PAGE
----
Collin J Örthner – Photographer

July 26, 2010

Red Deer – 2

Filed under: Abstract, Black & White, Documentary, Hand of Man, Zeiss — collin j örthner @ 4:45 am

Another from documenting downtown Red Deer.

[Canon 5dmkII, Zeiss 50mm Makro]

July 23, 2010

Red Deer – 1

Filed under: Documentary, Hand of Man, Zeiss — collin j örthner @ 5:21 am

I have been photographing quite a bit over the last few months throughout downtown Red Deer. Every now and again I will post some images from this series. I have made both B&W and colour images, vertical and horizontal images, some panoramas and some images with very shallow depth of field. I am not sure how they will all work together, but none the less it is an enjoyable project. These images are not meant to necessarily look beautiful, but instead simply to use lighting and composition as tools to document our city.

[Canon 5DmkII, Zeiss 50mm Makro)

July 19, 2010

July 18th, Red Deer County & Lacombe County, Alberta

Filed under: Movement, Nature, Night, Skyscape, Storms, Zeiss — collin j örthner @ 10:06 pm

We had a heavy thunderstorm roll through just north of Red Deer late last night. The first image was made looking SSE at around 10:30pm as some very strong winds followed this cloud front. The lights from the city are showing on the underside of the clouds on the right side and look almost like sunset light. It is a 4 second exposure made using a tripod and shows a bit of cloud movement. The second image was made about 20 minutes later looking straight north through the car window. The winds were extremely hard and I didn’t dare set the camera up on a tripod. The car was being sand blasted by dust from the gravel road. I simply held the camera as steady as I could jamming it between the window and dashboard, holding the shutter open for 15 seconds. It shows some movement as the car was being rocked by the strong winds.The orange colour on the right side is being caused by the lights from the NOVA plant at Joffre in Lacombe County.

[Canon 5DmkII, Zeiss 21mm]

Pavan Park, Lethbridge, Alberta

Filed under: Nature, Plants, Travel, Trees, Zeiss — collin j örthner @ 9:23 pm

Pavan Park is the northern-most river valley park in the City of Lethbridge. It was opened in 1987 and is designed to provide a variety of active recreational opportunities. About 82 hectares (203 acres) of the park’s total area of 217 hectares (537 acres), are located on the river floodplain. A substantial portion of the park consists of coulee and prairie environments. Featuring both natural and groomed environments, Pavan Park has equestrian and walking trails, which border Pavan Lake and run alongside the bank of the Oldman River.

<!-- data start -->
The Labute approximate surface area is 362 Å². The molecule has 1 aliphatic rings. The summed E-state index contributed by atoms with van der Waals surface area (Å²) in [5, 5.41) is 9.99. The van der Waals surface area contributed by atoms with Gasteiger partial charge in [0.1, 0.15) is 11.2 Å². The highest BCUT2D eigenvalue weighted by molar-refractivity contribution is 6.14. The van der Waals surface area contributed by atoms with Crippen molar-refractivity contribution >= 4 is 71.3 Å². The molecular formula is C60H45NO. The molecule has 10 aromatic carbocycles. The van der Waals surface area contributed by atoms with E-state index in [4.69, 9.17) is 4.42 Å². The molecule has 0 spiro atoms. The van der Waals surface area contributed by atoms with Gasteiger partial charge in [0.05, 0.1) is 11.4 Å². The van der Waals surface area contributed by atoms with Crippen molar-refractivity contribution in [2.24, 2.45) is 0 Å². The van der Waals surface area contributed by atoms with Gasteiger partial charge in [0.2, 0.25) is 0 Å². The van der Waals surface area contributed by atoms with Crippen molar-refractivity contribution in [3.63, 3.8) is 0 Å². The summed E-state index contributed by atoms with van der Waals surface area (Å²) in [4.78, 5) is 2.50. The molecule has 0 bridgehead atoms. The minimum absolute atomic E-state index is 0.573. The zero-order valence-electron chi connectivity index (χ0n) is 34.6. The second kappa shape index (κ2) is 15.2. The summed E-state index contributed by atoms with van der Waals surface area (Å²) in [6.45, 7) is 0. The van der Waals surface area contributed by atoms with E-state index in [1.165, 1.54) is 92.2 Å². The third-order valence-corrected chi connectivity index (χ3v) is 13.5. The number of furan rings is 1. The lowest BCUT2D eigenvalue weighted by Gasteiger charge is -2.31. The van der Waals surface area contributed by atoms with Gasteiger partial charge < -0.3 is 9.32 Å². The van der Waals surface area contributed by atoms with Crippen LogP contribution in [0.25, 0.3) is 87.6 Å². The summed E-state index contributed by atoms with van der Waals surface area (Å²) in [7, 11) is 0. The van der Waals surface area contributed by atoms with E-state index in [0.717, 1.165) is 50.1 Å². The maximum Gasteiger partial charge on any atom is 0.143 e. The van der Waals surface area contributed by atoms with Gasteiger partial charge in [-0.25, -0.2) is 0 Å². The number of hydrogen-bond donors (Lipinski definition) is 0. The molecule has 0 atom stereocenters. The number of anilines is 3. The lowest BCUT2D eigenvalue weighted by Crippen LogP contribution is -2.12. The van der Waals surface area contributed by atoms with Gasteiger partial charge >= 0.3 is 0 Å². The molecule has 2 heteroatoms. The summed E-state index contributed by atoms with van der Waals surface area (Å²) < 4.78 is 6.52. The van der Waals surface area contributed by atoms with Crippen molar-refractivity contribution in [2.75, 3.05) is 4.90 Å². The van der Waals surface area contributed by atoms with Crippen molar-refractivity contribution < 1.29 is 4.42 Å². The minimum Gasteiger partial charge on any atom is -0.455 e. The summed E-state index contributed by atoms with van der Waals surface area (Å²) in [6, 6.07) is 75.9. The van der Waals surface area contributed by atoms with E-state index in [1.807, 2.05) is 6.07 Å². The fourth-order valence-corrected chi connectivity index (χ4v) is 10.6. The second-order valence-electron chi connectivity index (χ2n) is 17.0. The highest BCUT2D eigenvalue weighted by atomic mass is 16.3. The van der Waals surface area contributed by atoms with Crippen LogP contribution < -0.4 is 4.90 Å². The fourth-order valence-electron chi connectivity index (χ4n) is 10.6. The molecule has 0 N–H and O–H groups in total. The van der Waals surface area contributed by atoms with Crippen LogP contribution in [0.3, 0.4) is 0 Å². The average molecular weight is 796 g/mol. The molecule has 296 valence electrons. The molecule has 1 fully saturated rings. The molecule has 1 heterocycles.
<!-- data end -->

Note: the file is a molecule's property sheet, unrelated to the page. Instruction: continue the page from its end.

The entrance road into Pavan park winds through a narrow coulee with steep slopes and emerges onto a broad floodplain. Across open meadows, a man-made lake is tucked against the cottonwood bluffs bordering the river. Picnic areas, trails and recreation facilities blend naturally into the riverside setting.

The park was named to commemorate the Pavan family, who owned the property prior to its acquisition by the city. At one time, a gravel extraction operation took place on the land and portions of the floodplain were irrigated farmland.

I believe this is a Populus angustifolia (Narrowleaf Poplar), but there are three species of poplar trees native to the Oldman River valley, including Populus deltoides (Eastern Cottonwood) and the Populus balsamifera (Balsam Poplar) and so could be a hybrid species as well.

[Canon 5DmkII, Zeiss 21mm]

July 17, 2010

Whiskey Gap, Alberta

Filed under: Nature, Plants, Travel, Zeiss — collin j örthner @ 8:08 pm

Whiskey Gap is a ghost town in southern Alberta, Canada. It is located about 80 kilometers south of Lethbridge on Highway 501.

In the 1860s and 1870s American traders crossed into what would become Alberta to trade goods and alcohol for buffalo robes and furs. One of the main routes for this trade, the Riplinger Road, crossed the border just west of Whiskey Gap.

During the Prohibition period in Alberta between 1916-1924 alcohol was smuggled through this area from the United States. Later it flowed in the opposite direction when the Americans declared Prohibition.

The local post office was named Fareham in 1918, and when the railway reached the area a community consisting of 3 grain elevators, a store, and other businesses and houses grew up around this post office. In 1913 the community was officially renamed Whiskey Gap. Although little remains of this once thriving community, its name reflects its long and colorful past and strategic location.

This was my first chance to get out with my new Zeiss 21mm Distagon lens on my Canon 5DmkII camera.

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